Donald Bayne vs. Nigel Wright: 'That's not actually true, is it?'

Nic Köhler on the transformation of the Crown's star witness

Nigel Wright, former chief of staff to Prime Minister Stephen Harper, arrives at the courthouse in Ottawa on Thursday, Aug. 13, 2015 for his second day of testimony at the criminal trial of embattled Sen. Mike Duffy. (Fred Chartrand/CP)

Nigel Wright, former chief of staff to Prime Minister Stephen Harper, arrives at the courthouse in Ottawa on Thursday, Aug. 13, 2015 for his second day of testimony at the criminal trial of embattled Sen. Mike Duffy. (Fred Chartrand/CP)

Sgt. Greg Horton, the RCMP officer who led the probe into the Senate expenses scandal, once asked David van Hemmen how his former boss, Nigel Wright, took the news that Sen. Mike Duffy had actually claimed somewhere in the region of $80,000, much more than the $30,000 they’d previously thought.

“He was pissed,” said van Hemmen, who then corrected himself. “He was upset, I should say.”

Van Hemmen, Wright’s executive assistant, knew Wright would take the news badly, and he told Horton he was glad their work schedules were such that he wouldn’t have to tell him in person.

Sen. [David] Tkachuk just called,” van Hemmen wrote on Feb. 26, 2013. “He received an email from the Clerk, Gary O’Brien, apologizing and stating that Sen. Duffy also charged meals (per diems) and taht [sic] the actual amount owed will be in the $80K range. He apologized for misleading us and has spoken to Chris M[ontgomery] as well. Unbelievable.”

Speaking to the RCMP all those months later, van Hemmen elaborated on his own views about how the Tory leadership in the Senate was handling the Duffy matter. “These people are screwing up … Are you bad at your job or what? … Wow, this is so unprofessional.”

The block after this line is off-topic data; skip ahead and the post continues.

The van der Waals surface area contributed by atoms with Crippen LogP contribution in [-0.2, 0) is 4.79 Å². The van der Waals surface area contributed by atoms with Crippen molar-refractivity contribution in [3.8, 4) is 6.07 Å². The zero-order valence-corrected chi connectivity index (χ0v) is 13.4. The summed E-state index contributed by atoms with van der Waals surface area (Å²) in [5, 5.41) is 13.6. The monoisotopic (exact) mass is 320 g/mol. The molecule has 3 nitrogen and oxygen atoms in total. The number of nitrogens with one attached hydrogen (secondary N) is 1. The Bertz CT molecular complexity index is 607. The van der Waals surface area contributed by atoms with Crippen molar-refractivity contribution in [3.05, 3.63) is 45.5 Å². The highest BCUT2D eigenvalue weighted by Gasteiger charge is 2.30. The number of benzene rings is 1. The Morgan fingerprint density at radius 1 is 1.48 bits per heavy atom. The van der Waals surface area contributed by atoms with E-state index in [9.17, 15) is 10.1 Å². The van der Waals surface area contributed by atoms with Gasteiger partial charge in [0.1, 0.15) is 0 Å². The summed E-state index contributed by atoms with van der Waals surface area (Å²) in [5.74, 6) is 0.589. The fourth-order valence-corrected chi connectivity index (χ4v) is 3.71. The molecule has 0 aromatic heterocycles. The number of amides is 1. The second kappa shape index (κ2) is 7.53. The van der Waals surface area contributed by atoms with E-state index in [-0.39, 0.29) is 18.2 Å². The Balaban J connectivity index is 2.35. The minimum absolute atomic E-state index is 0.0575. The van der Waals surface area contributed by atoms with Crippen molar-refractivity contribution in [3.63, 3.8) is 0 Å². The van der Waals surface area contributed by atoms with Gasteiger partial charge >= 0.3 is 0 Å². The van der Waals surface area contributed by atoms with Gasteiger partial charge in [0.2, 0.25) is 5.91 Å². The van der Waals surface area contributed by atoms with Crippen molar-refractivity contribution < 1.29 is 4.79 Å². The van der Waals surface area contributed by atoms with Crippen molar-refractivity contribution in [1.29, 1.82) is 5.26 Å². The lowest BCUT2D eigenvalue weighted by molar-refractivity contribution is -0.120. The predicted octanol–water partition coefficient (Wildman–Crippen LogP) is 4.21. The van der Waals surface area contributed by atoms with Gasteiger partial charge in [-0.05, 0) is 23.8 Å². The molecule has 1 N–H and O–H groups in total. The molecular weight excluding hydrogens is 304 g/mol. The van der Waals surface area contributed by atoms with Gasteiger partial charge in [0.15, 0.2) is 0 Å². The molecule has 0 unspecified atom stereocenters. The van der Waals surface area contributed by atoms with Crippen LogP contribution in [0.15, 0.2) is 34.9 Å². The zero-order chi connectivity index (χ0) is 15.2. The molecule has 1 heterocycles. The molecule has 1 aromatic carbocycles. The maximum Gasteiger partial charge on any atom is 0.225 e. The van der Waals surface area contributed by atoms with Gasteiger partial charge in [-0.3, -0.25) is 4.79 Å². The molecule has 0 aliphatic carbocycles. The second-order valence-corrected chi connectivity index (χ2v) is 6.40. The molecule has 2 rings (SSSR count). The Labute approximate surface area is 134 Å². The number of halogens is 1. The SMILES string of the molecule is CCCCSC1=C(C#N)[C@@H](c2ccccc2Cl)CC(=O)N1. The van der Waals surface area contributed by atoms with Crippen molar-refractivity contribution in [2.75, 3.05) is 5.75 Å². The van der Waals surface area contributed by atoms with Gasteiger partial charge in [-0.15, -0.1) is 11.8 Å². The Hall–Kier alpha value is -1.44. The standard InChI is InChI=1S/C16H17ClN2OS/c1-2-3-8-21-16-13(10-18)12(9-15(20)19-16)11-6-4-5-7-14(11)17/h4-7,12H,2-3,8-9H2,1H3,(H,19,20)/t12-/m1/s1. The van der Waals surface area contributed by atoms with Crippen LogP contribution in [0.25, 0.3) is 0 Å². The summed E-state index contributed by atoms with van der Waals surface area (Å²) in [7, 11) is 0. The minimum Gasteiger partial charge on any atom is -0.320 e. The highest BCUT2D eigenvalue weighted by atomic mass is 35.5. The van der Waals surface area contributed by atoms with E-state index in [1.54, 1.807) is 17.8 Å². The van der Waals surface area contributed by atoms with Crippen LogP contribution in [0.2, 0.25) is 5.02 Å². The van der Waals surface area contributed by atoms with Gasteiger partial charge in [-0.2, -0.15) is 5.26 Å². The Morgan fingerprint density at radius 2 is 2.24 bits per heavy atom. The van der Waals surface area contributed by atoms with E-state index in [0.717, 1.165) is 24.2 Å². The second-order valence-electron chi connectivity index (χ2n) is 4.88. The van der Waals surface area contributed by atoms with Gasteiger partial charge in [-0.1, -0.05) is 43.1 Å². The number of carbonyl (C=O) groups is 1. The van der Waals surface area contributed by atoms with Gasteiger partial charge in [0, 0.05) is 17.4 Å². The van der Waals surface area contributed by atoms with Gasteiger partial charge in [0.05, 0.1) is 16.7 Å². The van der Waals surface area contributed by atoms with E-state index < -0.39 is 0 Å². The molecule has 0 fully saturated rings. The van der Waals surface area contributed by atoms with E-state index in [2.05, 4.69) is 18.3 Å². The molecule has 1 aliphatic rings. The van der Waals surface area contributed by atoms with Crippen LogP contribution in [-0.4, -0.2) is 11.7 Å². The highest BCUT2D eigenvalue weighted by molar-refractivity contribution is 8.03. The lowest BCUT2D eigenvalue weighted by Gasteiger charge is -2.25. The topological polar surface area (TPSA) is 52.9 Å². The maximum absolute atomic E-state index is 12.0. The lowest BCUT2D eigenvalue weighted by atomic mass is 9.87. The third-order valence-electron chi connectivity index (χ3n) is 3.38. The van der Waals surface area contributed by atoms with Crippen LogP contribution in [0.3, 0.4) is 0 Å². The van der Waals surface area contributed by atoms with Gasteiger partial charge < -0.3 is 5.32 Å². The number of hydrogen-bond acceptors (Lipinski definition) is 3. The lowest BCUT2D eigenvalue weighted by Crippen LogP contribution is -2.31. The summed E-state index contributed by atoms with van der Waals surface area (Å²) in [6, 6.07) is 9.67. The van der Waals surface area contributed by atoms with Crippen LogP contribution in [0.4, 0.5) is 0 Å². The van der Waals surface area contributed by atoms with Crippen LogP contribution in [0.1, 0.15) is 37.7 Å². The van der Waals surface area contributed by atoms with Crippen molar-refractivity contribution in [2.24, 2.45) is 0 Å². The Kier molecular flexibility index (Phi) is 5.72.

An hour and a half after his email, Wright replied to van Hemmen. “Marjory told me,” he wrote of the Senate’s new accounting. “I am beyond furious. This will all be repaid.”

    It is perhaps interesting to note at this juncture how even at this point, one of the very lowest in the office’s response to the Duffy scandal, the Harper PMO and those in its orbit drop not even a single expletive.

    Not a @#$%& or a #$@&%*. Not even a &%#@$.

    Maybe it’s too much exposure to the transcripts of Oval Office tapes featuring former president Richard Nixon, or a reflection of Canada’s willingness to accept that, now and then, even the PM will permit him or herself a well-placed “fuddle duddle.” Maybe it’s that we now look to the foul-mouthed Rahm Emanuel, mayor of Chicago and former chief of staff to Barack Obama, and Malcolm Tucker, spin doctor from the BBC political comedy The Thick of It, to teach us how backroom operatives ought to talk.

    Whatever, the lack of colourful language in the PMO’s Duffy emails seems odd, especially given what else they contain, dirt-wise.

    In the hundreds of emails entered as exhibits in this the trial of Sen. Duffy, who stands charged with 31 counts of fraud, breach of trust and bribery, you get nary a one.

    Related reading: Read Nigel Wright’s emails on Mike Duffy 

    Marjory LeBreton, then leader of the government in the Senate, does at one point tell Duffy that his health card is none of the media’s “GD business.”

    Wright answers a troubling email about the inability of high-ranking Tory senators to push through his “Duffy scenario” with a good old fashioned “FHS” (“for heaven’s sake,” for anyone not up on their euphemisms for minor blasphemy).

    And Duffy himself pulls out a “phack”: “it is time for me to say phack it,” he writes Ray Novak, then the PM’s executive assistant, now his chief of staff. “Let deloitte decide.”

    All of it suggests Wright and his minions saw themselves as clean-living people, pure of tongue and good of deed, even as they enacted a plan to make Canadians believe Duffy paid the Receiver General of Canada $90,172.24 of his own cash to cover his questionable expenses.

    “It was better to have people believe that the money was coming from him,” Wright told court today during his fourth day in the witness box, his third facing the wrath of Duffy lawyer Donald Bayne.

    “Better for him,” Wright added—of Duffy—”better for the government.”

    Related reading: Meet the players in the Mike Duffy trial 

    From his perch at his lectern these past three days Bayne has presided over a transformation of the Crown’s star witness: Wright has bled confidence and credibility such that this afternoon he seemed a pale version of the man who last Wednesday commanded the room.

    He sat in the box passive, resigned, all of a sudden without even a modicum of oomph.

    That is perhaps because Bayne forced Wright into some almost Clintonian verbal contortions, and while none of them had the pop of “I did not have sexual relations with that woman”—there is no “phacking” in this political scandal, which in Canada generally requires a canoe—they came awful close.